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BET Celebration of Gospel Features Wide Range of Artists
By Brittany K. Jackson (Contributing Writer)
Published January 13, 2016
Erica Campbell

Erica Campbell (photo by Kelli Scates)

Bigger and better is quite possibly an understatement when describing the 2016 BET Celebration of Gospel (COG) red carpet extravaganza held January 9 at the Orpheum Theatre in Los Angeles. This year’s unique merge of gospel and secular music artists was hosted for a second time by actress Taraji P. Henson, who served up tons of sass and class in the role.

Taraji P. Henson

Taraji P. Henson (photo by Kelli Scates)

The red carpet taping brought together a slew of thespians, gospel artists and a lengthy line of patrons wrapped around the corner to see the exclusive taping. The show featured Yolanda Adams singing “In the Midst of It All” with R&B crooner Tank, a dynamic tribute to the late Andraé Crouch, Chrisette Michele, and Travis Greene’s COG debut performing his single, “Intentional.”

Chrisette Michele (photo by Brittany K. Jackson)

Chrisette Michele (photo by Kelli Scates)

Kirk Franklin and his crew also hit the stage with his latest hit, “Wanna Be Happy,” while shedding light on Black lives lost to gun violence and police brutality, donning t-shirts with the message, “Black Lives STILL Matter.”

The dynamic merge between music worlds came with substantive opinions from gospel artists, who work specifically to bring inspiration to all people. Grammy-nominated gospel artist Tasha Cobbs zeroed in on the topic, sharing why diversity in gospel music is important.

“I think it’s expanding. You know you have those of us who are called to the traditional sound, those who are called to a contemporary sound and then those of us who are called to the more urban, hip-hop style,” Cobbs said.

“I believe gospel has taken a chance to branch out and say we’re not just stuck in this genre, but we can do so many different things and still glorify God, and I believe that is absolutely amazing.”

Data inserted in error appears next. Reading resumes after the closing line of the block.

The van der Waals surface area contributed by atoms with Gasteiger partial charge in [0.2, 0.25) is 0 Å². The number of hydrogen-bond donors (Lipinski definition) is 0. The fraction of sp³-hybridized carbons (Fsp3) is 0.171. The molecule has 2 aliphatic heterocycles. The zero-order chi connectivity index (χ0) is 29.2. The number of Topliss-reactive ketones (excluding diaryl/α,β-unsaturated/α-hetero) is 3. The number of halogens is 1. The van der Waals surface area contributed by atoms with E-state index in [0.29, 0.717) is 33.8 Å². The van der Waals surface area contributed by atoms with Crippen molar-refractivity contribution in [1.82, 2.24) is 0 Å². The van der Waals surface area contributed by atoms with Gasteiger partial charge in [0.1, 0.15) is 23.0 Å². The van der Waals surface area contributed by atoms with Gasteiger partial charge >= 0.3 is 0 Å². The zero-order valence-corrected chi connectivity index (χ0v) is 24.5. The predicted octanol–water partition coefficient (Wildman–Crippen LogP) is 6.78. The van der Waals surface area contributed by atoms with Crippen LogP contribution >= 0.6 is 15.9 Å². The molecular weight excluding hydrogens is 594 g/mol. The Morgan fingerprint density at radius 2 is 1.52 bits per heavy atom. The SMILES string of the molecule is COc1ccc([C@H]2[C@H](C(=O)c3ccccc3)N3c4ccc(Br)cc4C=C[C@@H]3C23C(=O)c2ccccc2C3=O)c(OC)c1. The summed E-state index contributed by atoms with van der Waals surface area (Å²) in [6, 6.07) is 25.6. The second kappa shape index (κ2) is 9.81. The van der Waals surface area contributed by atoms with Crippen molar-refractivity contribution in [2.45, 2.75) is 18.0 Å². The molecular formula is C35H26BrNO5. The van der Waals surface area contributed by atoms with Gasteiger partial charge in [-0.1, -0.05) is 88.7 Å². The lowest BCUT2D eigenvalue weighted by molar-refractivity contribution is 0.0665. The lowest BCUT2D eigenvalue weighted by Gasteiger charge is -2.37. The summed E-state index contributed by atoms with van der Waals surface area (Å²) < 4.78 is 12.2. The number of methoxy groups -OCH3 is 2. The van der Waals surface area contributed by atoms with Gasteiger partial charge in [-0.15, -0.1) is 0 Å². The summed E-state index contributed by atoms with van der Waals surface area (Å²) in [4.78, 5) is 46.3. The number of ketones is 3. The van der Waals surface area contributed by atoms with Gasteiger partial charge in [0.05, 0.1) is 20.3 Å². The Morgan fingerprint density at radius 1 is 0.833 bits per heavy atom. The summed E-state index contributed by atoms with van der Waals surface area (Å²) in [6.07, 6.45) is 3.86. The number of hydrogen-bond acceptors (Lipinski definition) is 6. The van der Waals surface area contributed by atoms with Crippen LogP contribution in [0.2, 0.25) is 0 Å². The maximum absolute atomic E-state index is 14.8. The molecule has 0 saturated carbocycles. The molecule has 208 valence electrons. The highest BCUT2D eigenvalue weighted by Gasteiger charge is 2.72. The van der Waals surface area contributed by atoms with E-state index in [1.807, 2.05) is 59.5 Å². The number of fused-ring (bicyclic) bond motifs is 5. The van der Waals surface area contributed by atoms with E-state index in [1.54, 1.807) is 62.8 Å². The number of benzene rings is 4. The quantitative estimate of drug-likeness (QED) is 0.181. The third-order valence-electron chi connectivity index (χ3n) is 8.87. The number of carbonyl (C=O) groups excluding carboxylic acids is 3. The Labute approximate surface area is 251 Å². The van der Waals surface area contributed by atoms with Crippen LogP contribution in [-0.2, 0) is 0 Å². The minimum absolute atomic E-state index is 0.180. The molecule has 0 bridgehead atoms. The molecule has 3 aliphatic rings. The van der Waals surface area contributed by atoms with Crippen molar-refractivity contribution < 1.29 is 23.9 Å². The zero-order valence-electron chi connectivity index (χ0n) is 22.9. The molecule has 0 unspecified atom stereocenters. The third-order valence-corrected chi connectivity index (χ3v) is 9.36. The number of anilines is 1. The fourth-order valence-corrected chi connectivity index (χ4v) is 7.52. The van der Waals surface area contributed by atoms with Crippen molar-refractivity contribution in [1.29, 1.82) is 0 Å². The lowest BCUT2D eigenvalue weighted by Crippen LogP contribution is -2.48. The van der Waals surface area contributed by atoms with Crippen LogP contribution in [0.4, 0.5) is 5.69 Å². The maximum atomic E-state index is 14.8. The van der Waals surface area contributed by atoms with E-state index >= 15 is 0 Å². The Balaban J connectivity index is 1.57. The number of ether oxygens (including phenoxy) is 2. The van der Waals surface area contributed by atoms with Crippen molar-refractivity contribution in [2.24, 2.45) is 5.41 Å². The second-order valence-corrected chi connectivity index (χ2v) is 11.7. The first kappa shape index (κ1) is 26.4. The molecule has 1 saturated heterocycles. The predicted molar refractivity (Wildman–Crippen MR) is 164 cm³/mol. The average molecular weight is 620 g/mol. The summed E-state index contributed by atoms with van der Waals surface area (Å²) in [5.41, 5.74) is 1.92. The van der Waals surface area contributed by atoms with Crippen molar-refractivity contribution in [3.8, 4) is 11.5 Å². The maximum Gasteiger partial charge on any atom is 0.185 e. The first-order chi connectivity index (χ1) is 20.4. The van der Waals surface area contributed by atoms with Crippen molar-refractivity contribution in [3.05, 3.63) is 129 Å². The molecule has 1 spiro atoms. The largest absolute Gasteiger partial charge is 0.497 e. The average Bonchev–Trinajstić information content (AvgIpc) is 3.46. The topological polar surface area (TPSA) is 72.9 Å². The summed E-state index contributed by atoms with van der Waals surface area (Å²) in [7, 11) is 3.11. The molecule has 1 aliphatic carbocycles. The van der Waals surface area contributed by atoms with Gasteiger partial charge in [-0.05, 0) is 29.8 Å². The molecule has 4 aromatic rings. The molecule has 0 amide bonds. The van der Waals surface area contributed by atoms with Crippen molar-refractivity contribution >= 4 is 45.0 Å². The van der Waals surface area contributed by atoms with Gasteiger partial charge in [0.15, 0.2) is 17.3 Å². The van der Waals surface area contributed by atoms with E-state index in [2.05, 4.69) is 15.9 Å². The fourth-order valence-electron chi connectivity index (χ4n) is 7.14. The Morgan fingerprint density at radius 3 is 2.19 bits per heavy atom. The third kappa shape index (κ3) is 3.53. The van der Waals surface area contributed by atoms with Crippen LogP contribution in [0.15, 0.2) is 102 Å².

Adams noted that the show has “found a way to connect gospel artists with their favorite R&B or Pop or hip-hop artists who love God just as well.” She added that she and other gospel artists have long recognized that the audiences are the same because “you always need inspiration.”

Bryshere “Yazz” Gray (photo by Brittany K. Jackson)

Bryshere “Yazz” Gray (photo by Kelli Scates)

Another highlight included a “turned up” performance from Erica Campbell and Bryshere “Yazz” Gray, who dropped a hot line on Campbell’s summertime hit ,“I LUH God.”

“I’m actually performing with Yazz from ‘Empire’ tonight, I’m super excited. You know he’s a believer and he actually reached out to perform on the song, so I was like, ‘yes, absolutely,’” Campbell said.

Commenting on the unique merge of music genres, Campbell said, “I think it’s great. I think everybody has the right to tell God that they love Him and to give God praise. I don’t think it’s an exclusive Christian club and only we can glorify God, we all can give God glory.”

Tamela Mann (photo by Brittany K. Jackson)

Tamela Mann (photo by Kelli Scates)

Powerhouse soul singer Anthony Hamilton, sharing how his music has the ability to reach those who experience emotional pain, said, “Some people have been hurt by the church,” and believes he’s “one of those guys they can trust” with his music.

Several gospel artists, including Kurt Carr, Shirley Caesar, Geoffrey Golden and Jessica Reedy, led a compassionate tribute to Andraé Crouch, known for his contemporary style of gospel music and hit songs, “The Blood Will Never Lose Its Power” and “Soon and Very Soon.” Crouch’s tribute was ironically befitting, as the taping of the show was held one day following the time the gospel trailblazer died exactly one year ago.

Bobbie Jones, who retired after more than three decades on BET’s gospel circuit, said, “A lot of people some time ago thought that gospel music was going to wean itself out, because of the traditional elements in it,” but the younger generation has developed in a way that “really excites” him. Jones also wanted to remind viewers of his contribution to the gospel industry. While looking directly into the Sentinel camera, Jones said, “You need to know that it was Bobbie Jones Gospel on BET that revolutionized the whole industry of gospel music, praise Him!”

BET’s CEO Debra Lee shared her thoughts on the event’s evolution throughout the years. “The Celebration of Gospel is very important to our community; it’s a true night of wonderful gospel performances. We’ve been doing it for years and it’s come a long way. It’s a really great combination of people singing their hearts out for gospel.”

The BET Celebration of Gospel will air January 31 on BET. For more exclusive interviews from the night, visit www.lasentinel.net.

Categories: Religion
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